Climbing 272 Steps of Batu Caves
Besides the good food and shopping in Kuala Lumpur, visitors to the Malaysia state capital can also take a short day trip to Batu Caves (13 kilometres north of the city). To book your bus ticket to Kuala Lumpur, you can considerhttp://www.easybook.com/
The Batu Caves is one of the most popular Hindu shrine outside India, dedicated to Lord Murugan (a Hindu deity) and at every Thaipusam (which falls in late January/early February), it will be crowded with Hindu devotees.
The Batu Caves temple complex consists of three main caves (Temple Cave, Dark Cave and the Art Gallery Cave) and a few smaller ones. The biggest, referred to as Cathedral Cave or Temple Cave, has a very high 100-metre ceiling and features ornate Hindu shrines. To reach it, visitors must climb a steep flight of 272 steps. One of the most iconic feature of Batu Caves has to be the 42.7-metre high statue of Lord Murugan (tallest Lord Murugan statue in the world). The statue, which cost approximately 24 million rupees, is made of 1550 cubic metres of concrete, 250 tonnes of steel bars and 300 litres of gold paint brought in from neighbouring Thailand. This is the majestic gold statue you see in the picture below.
To get to the Temple Cave, you will need to climb the steep 272 steps to the top of the Batu Caves (open daily from 7am to 7pm). You start from the foot of Batu Caves near the foot of Lord Murugan’s statue (see picture below). Entry is free – just make sure you bring along some water and snacks for the climb up to the Temple Cave (but keep them hidden inside your bag – we will explain why later). You can buy water and snacks from shops at the Temple Cave but be prepared to be overcharged so bring your own if you can.
The Art Gallery and Museum caves are at the bottom of the staircase and are filled with paintings depicting scenes from Hindu tradition and statues of Hindu deities. These caves have been renamed as Cave Villa and there is an entrance fee of RM15 for foreigners; RM7 for Malaysian residents. Besides the statues of Hindu deities, you will also be able to see a lake and ponds filled with hundreds of colorful koi fish, river terrapins and tortoises. We did not check out Cave Villa but do note that reviews online are not favorable – typically stating that the place is in a “deplorable state” and “not as beautiful as advertised”.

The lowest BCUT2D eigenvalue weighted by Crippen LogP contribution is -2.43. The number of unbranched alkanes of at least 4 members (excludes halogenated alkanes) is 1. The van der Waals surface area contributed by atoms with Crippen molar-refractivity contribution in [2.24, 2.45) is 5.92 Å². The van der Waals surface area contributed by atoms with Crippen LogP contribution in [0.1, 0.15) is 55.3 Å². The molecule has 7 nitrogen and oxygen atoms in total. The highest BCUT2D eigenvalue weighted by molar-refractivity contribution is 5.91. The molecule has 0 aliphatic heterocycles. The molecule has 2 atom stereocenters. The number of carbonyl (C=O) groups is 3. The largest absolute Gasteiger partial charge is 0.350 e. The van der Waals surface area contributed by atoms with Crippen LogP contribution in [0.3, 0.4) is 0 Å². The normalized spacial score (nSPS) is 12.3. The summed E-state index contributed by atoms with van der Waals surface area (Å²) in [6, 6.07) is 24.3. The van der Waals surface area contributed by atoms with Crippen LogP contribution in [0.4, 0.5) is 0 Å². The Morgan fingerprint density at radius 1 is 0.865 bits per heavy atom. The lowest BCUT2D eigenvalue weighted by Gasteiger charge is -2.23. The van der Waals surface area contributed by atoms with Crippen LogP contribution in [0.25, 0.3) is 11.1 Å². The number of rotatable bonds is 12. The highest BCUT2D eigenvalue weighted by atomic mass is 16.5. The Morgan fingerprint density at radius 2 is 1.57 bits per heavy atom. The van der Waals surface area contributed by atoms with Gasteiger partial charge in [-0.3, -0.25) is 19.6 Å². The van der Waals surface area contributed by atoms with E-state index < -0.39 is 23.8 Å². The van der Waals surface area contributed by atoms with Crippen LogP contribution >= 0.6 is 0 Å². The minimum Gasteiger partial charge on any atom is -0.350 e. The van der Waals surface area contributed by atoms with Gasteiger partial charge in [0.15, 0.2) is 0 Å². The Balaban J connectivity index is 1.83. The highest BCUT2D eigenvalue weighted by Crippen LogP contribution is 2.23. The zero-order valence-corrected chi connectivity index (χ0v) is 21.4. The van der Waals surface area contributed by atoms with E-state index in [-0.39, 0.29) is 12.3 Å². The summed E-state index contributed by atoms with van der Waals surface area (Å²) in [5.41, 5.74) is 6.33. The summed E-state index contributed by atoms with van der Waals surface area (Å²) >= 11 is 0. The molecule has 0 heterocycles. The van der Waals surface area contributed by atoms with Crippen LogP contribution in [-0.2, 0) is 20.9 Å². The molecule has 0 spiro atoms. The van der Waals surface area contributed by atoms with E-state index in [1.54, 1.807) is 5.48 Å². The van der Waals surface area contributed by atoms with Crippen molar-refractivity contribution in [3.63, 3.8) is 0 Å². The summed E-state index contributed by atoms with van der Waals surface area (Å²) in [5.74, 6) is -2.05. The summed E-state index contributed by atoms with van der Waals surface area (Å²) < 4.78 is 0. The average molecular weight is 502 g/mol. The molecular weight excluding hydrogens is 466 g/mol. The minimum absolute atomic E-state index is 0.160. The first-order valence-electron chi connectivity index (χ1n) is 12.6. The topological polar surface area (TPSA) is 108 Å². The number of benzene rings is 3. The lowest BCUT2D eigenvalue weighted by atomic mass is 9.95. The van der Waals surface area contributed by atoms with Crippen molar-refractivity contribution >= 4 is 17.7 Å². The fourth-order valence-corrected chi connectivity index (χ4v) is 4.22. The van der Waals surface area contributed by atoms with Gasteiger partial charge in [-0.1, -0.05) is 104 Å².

The 272 steps leading to the Temple Cave is patrolled by an army of macaque monkeys looking out for a quick snack. These monkeys make great subjects for photos, but you can be quite certain that they will end up stealing from and even biting the unsuspecting tourist.
If you have food on your hands, it is almost certain that you will be marked as a potential target to attack. I have noticed that the monkeys always attack people who carry plastic bags – I think they have associated plastic bags with the food inside; although these plastic bags carry only incense offerings or some souvenir. So if you have snacks or plastic bags, keep them hidden in your bag.
Monkey bites can be serious; immediately drop anything that they grab onto such as a backpack or water bottle. The monkeys consider tug-of-war to be a challenge and may bite your hand before they let go! When you see them baring their teeth, that means they are in an aggressive attack mode so stay away!
If you start your journey up the 272 steps early (around 9 to 10am), you might not see as many monkeys – at around noon, you will see a whole army lining up along the railings – looking for their next target.
Besides monkeys, you will also see groups of exhausted visitors panting along the 272 steps – you might also be one of them – just drink lots of water and breathe…. do note that, there is no toilet facilities at the Temple Cave or Dark Cave; toilets are only available at the foot of Batu Caves!